I think it was in my teens, when a lot of us felt that rock was a very direct kind of communication and not just music. There was also a lot of visual things that went along with it, a lot of the things that were making very direct connections and bypassed any need for translation. For me it was stuff in the mid- and late Sixties, which happens to have been the time when I first heard certain things. And I think it was just the sound. Sometimes the words would be good, but it almost didn't matter.

I tend to think of the pop music I grew up with as communicating through texture. The Miracles, the Temptations and the Byrds were pretty separate kinds of things, but to me it all had the texture of bells ringing; it sounded very metallic, like ringing metal. Which is what it was: striking the strings. You'd think of a pleasant sound as coming from a violin or something softer. And here was all this clanging!

Where were you picking up on it?
In the bedroom, you know, on the radio. And then I'd go to local dances.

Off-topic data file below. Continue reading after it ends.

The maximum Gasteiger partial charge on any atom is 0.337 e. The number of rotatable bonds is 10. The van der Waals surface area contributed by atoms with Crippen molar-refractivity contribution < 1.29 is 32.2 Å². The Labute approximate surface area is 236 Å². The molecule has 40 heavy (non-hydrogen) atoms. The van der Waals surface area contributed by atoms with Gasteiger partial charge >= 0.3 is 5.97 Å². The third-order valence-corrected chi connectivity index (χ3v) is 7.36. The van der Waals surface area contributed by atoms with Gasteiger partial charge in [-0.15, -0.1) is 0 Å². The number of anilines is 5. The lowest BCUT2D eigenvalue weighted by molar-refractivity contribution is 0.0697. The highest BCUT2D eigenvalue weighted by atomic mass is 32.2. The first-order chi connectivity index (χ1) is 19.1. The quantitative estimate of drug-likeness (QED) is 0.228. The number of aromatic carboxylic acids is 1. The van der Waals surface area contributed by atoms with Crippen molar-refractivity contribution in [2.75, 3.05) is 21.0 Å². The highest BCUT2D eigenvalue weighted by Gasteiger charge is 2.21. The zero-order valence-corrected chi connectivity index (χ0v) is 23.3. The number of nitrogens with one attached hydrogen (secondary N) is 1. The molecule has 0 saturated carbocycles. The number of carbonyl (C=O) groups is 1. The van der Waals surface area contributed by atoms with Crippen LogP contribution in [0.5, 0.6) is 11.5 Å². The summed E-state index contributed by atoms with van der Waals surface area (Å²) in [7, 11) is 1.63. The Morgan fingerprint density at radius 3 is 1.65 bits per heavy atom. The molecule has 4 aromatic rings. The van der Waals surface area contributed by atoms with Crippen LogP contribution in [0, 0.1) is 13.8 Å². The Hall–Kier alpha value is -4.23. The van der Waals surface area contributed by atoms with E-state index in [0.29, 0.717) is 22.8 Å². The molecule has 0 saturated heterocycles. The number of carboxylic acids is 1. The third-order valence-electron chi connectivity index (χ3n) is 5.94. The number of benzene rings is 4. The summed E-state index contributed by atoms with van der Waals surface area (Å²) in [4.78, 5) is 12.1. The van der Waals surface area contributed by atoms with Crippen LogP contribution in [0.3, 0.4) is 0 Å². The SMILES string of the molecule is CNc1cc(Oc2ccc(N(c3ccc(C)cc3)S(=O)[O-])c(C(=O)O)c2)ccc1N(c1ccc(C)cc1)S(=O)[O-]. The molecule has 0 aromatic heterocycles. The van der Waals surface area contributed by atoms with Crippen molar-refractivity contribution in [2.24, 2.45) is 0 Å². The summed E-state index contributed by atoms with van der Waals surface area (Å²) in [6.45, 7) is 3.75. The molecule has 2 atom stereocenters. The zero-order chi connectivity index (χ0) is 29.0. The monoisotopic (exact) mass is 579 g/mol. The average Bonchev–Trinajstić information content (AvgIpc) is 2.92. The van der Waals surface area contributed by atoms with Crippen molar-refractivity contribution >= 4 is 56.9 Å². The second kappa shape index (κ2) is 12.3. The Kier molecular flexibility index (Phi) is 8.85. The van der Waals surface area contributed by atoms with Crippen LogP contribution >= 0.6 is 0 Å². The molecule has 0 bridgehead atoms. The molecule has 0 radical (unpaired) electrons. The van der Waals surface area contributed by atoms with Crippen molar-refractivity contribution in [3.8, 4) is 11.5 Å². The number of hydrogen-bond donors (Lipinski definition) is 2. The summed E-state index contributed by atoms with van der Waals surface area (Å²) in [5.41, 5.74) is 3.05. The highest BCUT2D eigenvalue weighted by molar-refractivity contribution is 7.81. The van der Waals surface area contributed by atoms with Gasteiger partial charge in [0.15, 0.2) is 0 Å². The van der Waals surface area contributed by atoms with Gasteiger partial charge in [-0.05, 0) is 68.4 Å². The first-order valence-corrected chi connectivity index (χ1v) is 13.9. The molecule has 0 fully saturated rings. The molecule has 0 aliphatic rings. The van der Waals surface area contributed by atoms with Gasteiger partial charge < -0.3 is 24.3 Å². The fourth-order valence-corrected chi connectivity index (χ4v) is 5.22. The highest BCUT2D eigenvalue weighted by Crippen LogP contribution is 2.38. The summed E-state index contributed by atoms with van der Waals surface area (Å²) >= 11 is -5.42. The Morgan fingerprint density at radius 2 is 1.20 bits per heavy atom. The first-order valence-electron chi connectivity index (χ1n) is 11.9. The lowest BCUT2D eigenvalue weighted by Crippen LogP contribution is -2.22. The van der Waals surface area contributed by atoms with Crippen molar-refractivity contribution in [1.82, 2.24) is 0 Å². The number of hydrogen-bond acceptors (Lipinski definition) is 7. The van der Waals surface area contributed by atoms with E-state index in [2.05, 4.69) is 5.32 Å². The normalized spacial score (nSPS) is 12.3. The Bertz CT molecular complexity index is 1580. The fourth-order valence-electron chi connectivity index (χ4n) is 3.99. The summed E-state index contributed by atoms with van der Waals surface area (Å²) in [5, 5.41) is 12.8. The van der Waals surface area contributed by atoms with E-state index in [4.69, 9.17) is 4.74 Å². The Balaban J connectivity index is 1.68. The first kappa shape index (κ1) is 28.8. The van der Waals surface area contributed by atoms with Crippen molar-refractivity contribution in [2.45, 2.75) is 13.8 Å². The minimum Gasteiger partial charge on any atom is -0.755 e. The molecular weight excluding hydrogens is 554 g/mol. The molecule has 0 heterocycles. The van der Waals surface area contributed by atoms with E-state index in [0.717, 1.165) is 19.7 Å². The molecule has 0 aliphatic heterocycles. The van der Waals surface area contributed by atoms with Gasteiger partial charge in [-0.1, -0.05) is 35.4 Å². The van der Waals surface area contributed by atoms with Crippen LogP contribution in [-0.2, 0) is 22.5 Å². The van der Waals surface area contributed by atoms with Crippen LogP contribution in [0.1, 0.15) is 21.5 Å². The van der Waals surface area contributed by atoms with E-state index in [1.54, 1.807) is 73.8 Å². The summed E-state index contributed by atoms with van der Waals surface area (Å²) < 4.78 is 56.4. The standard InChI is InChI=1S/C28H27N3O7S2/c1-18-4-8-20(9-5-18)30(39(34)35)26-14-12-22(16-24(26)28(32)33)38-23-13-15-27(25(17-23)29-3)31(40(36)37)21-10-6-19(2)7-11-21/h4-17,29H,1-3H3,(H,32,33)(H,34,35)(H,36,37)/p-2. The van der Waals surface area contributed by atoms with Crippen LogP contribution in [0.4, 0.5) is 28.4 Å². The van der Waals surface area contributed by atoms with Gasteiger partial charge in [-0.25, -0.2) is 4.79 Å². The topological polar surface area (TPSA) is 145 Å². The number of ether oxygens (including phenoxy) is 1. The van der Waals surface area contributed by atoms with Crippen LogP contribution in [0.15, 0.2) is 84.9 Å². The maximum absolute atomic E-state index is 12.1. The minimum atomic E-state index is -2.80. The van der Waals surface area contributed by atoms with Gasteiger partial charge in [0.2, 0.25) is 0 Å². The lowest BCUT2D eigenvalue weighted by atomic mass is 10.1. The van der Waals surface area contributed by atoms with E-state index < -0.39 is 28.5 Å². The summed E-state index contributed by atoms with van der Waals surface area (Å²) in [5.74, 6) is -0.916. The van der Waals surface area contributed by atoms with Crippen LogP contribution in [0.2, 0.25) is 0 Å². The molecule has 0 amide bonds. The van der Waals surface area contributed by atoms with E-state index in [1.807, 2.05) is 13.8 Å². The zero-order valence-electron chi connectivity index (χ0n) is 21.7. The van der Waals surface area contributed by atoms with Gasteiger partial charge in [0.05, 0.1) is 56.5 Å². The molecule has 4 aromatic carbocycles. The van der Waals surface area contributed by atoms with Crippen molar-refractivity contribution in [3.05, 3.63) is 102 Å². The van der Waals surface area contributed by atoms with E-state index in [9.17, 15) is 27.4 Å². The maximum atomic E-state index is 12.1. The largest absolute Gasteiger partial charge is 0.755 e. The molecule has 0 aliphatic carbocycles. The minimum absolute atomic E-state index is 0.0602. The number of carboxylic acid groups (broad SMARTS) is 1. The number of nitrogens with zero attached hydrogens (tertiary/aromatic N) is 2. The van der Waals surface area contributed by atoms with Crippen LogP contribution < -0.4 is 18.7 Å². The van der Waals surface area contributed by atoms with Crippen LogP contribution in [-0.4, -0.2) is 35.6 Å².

Where did you hang out in Baltimore?
At that time, it was called a teen center. I think it was one of the school cafeterias. Then, in the evenings, there was this place where local bands played. Kids my age would sometimes, you know, drink more than they should have [laughs].

Let's review some Talking Heads songs. How about "Psycho Killer," from Talking Heads: 77?
This song is about the psycho killer's mental state. It's not about a violent act. It's about how he imagines himself and how he feels. Tina [Weymouth, Talking Heads' bassist] was most involved in the French; her mother is French. I talked to her about what kind of thing I wanted it to say, and she came up with the words. There's a little Otis Redding in there, too.

"I Zimbra," from Fear of Music?
To tell you the truth, I couldn't think of words, in this instance, that beared repeating. A lot of the music was based on some African records I'd been listening to. The melody came from Brian [Eno], and he noticed that this dada poem fitted the melody. It's a dada sound poem – poems that were meant to be read aloud. The dadaists were doing the same thing we were doing: trying to get behind the language to the meat of the expression. It was all in the sound of what was being said.

"Once in a Lifetime"?
This is one of the songs where you do a cinematic jump cut, an abrupt transition from one sensibility to a completely different one. Then you put the two next to one another, and they play off one another. In this case, the man was bewildered: Where and how did I get here? And in the chorus this same man seems to have found blissful surrender coming out from under water, water washing over him – blissful surrender in the Islamic sense.

Now let's try some riffing, a bit of call and response, starting with God.